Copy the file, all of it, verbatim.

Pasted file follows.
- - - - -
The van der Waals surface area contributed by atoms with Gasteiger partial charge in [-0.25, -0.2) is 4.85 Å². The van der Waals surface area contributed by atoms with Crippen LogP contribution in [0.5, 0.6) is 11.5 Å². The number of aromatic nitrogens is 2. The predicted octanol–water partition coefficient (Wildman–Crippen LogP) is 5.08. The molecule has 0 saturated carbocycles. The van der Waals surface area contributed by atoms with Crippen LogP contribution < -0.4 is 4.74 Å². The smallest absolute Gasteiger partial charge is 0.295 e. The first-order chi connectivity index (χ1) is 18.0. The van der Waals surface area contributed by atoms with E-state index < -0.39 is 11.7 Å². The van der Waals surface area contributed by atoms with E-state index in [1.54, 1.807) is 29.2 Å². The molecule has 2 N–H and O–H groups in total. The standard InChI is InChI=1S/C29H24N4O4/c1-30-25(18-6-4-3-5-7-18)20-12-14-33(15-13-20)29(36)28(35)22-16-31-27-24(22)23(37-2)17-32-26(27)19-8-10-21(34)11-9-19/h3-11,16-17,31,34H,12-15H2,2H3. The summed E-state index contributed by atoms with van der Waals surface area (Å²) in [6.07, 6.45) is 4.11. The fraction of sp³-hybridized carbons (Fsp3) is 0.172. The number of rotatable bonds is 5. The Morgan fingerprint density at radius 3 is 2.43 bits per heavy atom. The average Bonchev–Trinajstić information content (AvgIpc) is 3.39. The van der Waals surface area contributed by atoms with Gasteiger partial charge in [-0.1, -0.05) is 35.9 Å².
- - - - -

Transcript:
The van der Waals surface area contributed by atoms with Gasteiger partial charge in [-0.25, -0.2) is 4.85 Å². The van der Waals surface area contributed by atoms with Crippen LogP contribution in [0.5, 0.6) is 11.5 Å². The number of aromatic nitrogens is 2. The predicted octanol–water partition coefficient (Wildman–Crippen LogP) is 5.08. The molecule has 0 saturated carbocycles. The van der Waals surface area contributed by atoms with Crippen LogP contribution < -0.4 is 4.74 Å². The smallest absolute Gasteiger partial charge is 0.295 e. The first-order chi connectivity index (χ1) is 18.0. The van der Waals surface area contributed by atoms with E-state index < -0.39 is 11.7 Å². The van der Waals surface area contributed by atoms with E-state index in [1.54, 1.807) is 29.2 Å². The molecule has 2 N–H and O–H groups in total. The standard InChI is InChI=1S/C29H24N4O4/c1-30-25(18-6-4-3-5-7-18)20-12-14-33(15-13-20)29(36)28(35)22-16-31-27-24(22)23(37-2)17-32-26(27)19-8-10-21(34)11-9-19/h3-11,16-17,31,34H,12-15H2,2H3. The summed E-state index contributed by atoms with van der Waals surface area (Å²) in [6.07, 6.45) is 4.11. The fraction of sp³-hybridized carbons (Fsp3) is 0.172. The number of rotatable bonds is 5. The Morgan fingerprint density at radius 3 is 2.43 bits per heavy atom. The average Bonchev–Trinajstić information content (AvgIpc) is 3.39. The van der Waals surface area contributed by atoms with Gasteiger partial charge in [-0.1, -0.05) is 35.9 Å².